Dan Leavy ready for a ruck with old pal Tadhg Beirne

Dan Leavy and Tadhg Beirne were once wide-eyed pilgrims following the same path towards rugby’s Promised Land.

It’s only two seasons since the pair were academy players at Leinster and desperate to shed the yellow bibs that denoted their apprenticeship status in training by thundering into the more seasoned pros around the club’s base at UCD. Such devotion earned contrasting rewards.

Beirne made just four appearances for his home province in the 2015-16 season — one, against Cardiff Blues at the RDS, when he came off the bench at the same time as Leavy — before being cut loose to build a career somewhere else.

The Scarlets lock’s injury issues during his time in Dublin have been well-documented, so too his impact in West Wales under Wayne Pivac. Leavy doesn’t claim to have foreseen the extent of his rise, but he did always hold the Eadestown man in high regard.

“We were trying to prove ourselves and they were trying to keep us down in the academy for as long as possible. He was very unlucky with injuries in his time here. You definitely need the bit of luck too and it didn’t really fall for him here.

“Ultimately, the cream rises to the top and he’s done fantastically over there.”

Leavy knows the import of being able to limit Beirne’s impact over the ball at ruck time this weekend. That ability to “make a mess of our ball,” is backed up by his old pal’s 37 turnovers in this season’s Guinness PRO14 duties alone.

How successful this particular Irishman abroad proves to be in that regard when Leinster and Scarlets contest their Champions Cup semi-final at the Aviva Stadium this Saturday will depend in no small way on Leavy himself.

The 23-year-old gives three years, a few kilos and three inches in height to the man soon to leave the Principality for Munster, but little in the way of effectiveness and self-confidence, and particularly since his starring role during Ireland’s Grand Slam Six Nations campaign. Introduced off the bench for the injured Josh van der Flier against France in Paris, he duly claimed dibs on the seven shirt as Joe Schmidt’s side dealt with all comers.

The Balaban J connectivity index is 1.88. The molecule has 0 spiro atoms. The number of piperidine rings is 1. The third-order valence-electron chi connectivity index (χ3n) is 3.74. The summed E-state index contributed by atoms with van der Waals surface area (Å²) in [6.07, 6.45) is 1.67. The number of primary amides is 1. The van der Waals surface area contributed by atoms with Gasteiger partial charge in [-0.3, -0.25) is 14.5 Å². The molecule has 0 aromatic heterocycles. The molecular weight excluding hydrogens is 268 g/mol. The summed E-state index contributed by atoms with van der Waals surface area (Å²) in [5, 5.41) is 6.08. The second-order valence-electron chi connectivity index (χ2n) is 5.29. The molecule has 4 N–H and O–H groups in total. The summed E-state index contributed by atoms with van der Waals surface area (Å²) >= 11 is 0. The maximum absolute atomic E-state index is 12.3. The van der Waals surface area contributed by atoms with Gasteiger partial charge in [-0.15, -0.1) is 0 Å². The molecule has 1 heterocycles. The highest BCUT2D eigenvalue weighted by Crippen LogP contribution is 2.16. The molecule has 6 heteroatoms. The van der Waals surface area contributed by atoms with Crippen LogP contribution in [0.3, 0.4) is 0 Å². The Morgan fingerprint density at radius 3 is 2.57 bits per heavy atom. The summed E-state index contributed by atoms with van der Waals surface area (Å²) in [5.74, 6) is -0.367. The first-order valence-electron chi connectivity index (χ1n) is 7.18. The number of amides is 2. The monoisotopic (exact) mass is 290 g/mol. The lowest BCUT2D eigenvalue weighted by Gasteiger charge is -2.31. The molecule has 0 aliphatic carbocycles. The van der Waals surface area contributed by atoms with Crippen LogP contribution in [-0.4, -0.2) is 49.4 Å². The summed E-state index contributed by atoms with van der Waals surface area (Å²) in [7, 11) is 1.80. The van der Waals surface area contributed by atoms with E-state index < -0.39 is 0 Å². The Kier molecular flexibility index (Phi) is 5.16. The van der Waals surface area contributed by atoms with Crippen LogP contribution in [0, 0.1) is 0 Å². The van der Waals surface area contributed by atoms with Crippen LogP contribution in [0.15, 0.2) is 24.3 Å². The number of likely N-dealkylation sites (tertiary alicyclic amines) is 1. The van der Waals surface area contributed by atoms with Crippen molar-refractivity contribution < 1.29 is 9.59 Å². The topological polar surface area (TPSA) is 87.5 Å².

Leavy’s appetite for the dirty work was more often than not highlighted by a black eye or other facial bruising. A man unafraid to put his head where it hurts, said James Ryan. A mere by-product of his particular trade.

“I don’t think the modelling career is going to kick off,” he said, laughing, the discolouration visible on his right eye from the quarter-final defeat of Saracens at the start of the month. “So, you know, I’ll take two black eyes to get through this game.”

Leavy’s ascension to the summit of the professional game with club and country has been far more straightforward than that of Beirne and, yet, that isn’t to say that it has been a path without its own little twists and turns.

Back row is the kind of position that lends itself to flexibility. Most players employed in the department can do a job in more than the one jersey and Leavy has been no different across his 51 appearances for Leinster.

No 8 has been an infrequent berth, and one he hasn’t settled into since the end of last season against Glasgow Warriors, but he has divided the rest of his time almost equally between blindside and openside flanker, with 20 runs as a six and 21 as a seven.

There were three other occasions when he was sprung from the bench in place of Jonathan Sexton, Robbie Henshaw and Mick Kearney and slotted in almost as an auxiliary flanker, but there is a sense that such a peripatetic lifestyle wasn’t all to his benefit.

It was Leinster’s forwards coach John Fogarty who spoke earlier this season about how Leavy needed to progress from a player capable of big moments to one for whom 80-minute efforts were the new norm.

The role of openside may be key to his ability to do just that.

“I still try and play the same way, just keeping in the game as much as possible really,” he explained yesterday. “I find it a little bit more difficult to play at six, because I am away from the ball a lot longer.

“My strength is in around contact and in around the ball. I do definitely think I’m more at home playing seven, getting out and making the first tackle or hitting the first ruck, getting into the game as much as possible.”

Schmidt would appear to agree. The Ireland head coach has used Leavy nine times so far and always in the openside role. Beirne may be a job to dislodge, but Leavy is proving to be all but immoveable himself. For club and for country.



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